Theft crimes have created problems for people since the creation of what we call society today. Theft has been an issue for the world as long as we have understood what it means to have a right of ownership to something. Theft of food or horses was something that concerned people thousands of years ago, and theft of things today continues to be a worry and burden on us all. In our modern age, theft takes many forms, but regardless of what it is that is taken, it is something that can lead to an arrest and lifetime consequences.
New Jersey takes theft crimes incredibly seriously, and the Legislature has been on the forefront of lawmaking in new areas like identity theft, phishing scams, and email extortion. New Jersey also has some of the strongest laws in the nation regarding shoplifting. Together, the theft laws in New Jersey provide ample opportunity for people to get in trouble.
You can be charged with a theft crime if you are accused of taking someone’s property without their permission. What crime you will be charged with depends on:
What are you accused of taking? (money, property, retail items, personal information, etc.)
How much is the property worth?
Is this your first offense, or have you violated these laws before?
Are you accused of committing other crimes at the same time? (robbery involves force, burglary involves an occupied space, etc.)
All of these factors will come together to create a fact scenario that will lead to specific charges being issued against you.
Petty theft charges in New Jersey are charges that are misdemeanor level crimes. In New Jersey, we call misdemeanor crimes “Disorderly Persons Offenses.” Disorderly Persons Offenses carry up to six months in jail, a $1000.00 fine, the possibility of probation, and mandatory restitution. Petty theft charges involve matters where the amount of money involved is less than $200.00. A person who steals a pair of pants from a store (shoplifting) worth $70.00 faces a disorderly persons shoplifting charge.
More serious theft cases are considered felonies, and in New Jersey, these are called crimes. Crimes are graded First through Fourth Degree. Carjacking someone while using a weapon would be a First Degree Crime, while Theft of Services from an Entity with a value of $250.00 would be a Fourth Degree Crime. Crimes carry with them penalties which include prison sentences, fines of up to $150,000.00, probation, and mandatory restitution.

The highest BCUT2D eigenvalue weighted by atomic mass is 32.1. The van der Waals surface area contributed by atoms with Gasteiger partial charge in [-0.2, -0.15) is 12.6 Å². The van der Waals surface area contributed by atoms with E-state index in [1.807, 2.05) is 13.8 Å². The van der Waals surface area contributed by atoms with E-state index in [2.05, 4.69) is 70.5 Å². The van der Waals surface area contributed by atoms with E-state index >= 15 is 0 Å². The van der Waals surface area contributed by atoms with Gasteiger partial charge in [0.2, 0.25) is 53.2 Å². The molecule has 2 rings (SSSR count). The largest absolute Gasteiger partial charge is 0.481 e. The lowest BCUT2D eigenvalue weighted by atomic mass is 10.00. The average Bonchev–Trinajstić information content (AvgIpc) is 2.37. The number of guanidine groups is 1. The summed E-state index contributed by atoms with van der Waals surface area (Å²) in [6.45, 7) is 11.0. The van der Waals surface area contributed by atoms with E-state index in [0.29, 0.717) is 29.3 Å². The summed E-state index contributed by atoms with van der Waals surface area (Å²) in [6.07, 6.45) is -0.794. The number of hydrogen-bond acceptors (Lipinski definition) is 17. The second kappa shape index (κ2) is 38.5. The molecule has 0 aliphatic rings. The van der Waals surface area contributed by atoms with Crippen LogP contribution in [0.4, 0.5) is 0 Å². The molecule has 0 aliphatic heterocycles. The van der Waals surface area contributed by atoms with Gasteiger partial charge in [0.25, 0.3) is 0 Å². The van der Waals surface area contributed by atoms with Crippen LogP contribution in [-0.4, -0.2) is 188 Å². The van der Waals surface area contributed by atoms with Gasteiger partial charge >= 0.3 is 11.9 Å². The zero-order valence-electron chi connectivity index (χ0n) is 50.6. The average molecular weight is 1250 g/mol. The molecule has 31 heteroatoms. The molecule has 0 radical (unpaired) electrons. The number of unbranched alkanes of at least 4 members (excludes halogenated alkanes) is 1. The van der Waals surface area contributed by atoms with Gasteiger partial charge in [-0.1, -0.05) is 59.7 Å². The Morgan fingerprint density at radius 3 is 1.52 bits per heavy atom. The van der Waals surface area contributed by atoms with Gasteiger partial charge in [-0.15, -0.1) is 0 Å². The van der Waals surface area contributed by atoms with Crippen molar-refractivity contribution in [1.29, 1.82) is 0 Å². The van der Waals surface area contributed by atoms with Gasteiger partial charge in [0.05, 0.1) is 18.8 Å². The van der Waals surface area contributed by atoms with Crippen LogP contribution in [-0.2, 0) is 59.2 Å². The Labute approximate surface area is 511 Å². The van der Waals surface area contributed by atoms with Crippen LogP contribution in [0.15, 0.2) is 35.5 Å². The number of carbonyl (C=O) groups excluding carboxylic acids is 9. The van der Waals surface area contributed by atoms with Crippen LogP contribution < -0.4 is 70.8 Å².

Every crime is different, and each fact scenario provides different ways to solve the accused problems. Investing the time and money into a lawyer who can help you will be extremely valuable when charged with a theft crime. Attorney William Quirk has helped many people facing the uncertainty of a theft-related arrest, and can help you too.
Importantly, theft crimes have consistently been found by the United States Immigration Courts to be serious crimes. Convictions for theft-related offenses in New Jersey are almost universally found to be Crimes Involving Moral Turpitude (CIMT). CIMT convictions cause immigrants to be deportable from the United States. A conviction for a CIMT can lead to removal proceedings being initiated by ICE and the Immigration Courts. If initiated, many times immigrants are held in detention until they resolve the immigration charges. Certain immigrants will be deported for a conviction like this.
Legal residents, student visa holders and those with work visas need to understand the possible deportation consequences that they face if they are convicted of a theft crime. The work needs to be done before a plea is entered.
William Quirk has worked for years to help those charged with theft crimes avoid major consequences. He has consulted with hundreds of immigrants facing an uncertain future due to theft arrests, and has helped many of them avoid the horrors of the immigration court process by negotiating resolutions that satisfy the prosecution while protecting the defendant. If you have been arrested for a theft-related crime, you need someone like William on your side. His experience in dealing with these matters can help you navigate these difficult issues that arise when you are arrested.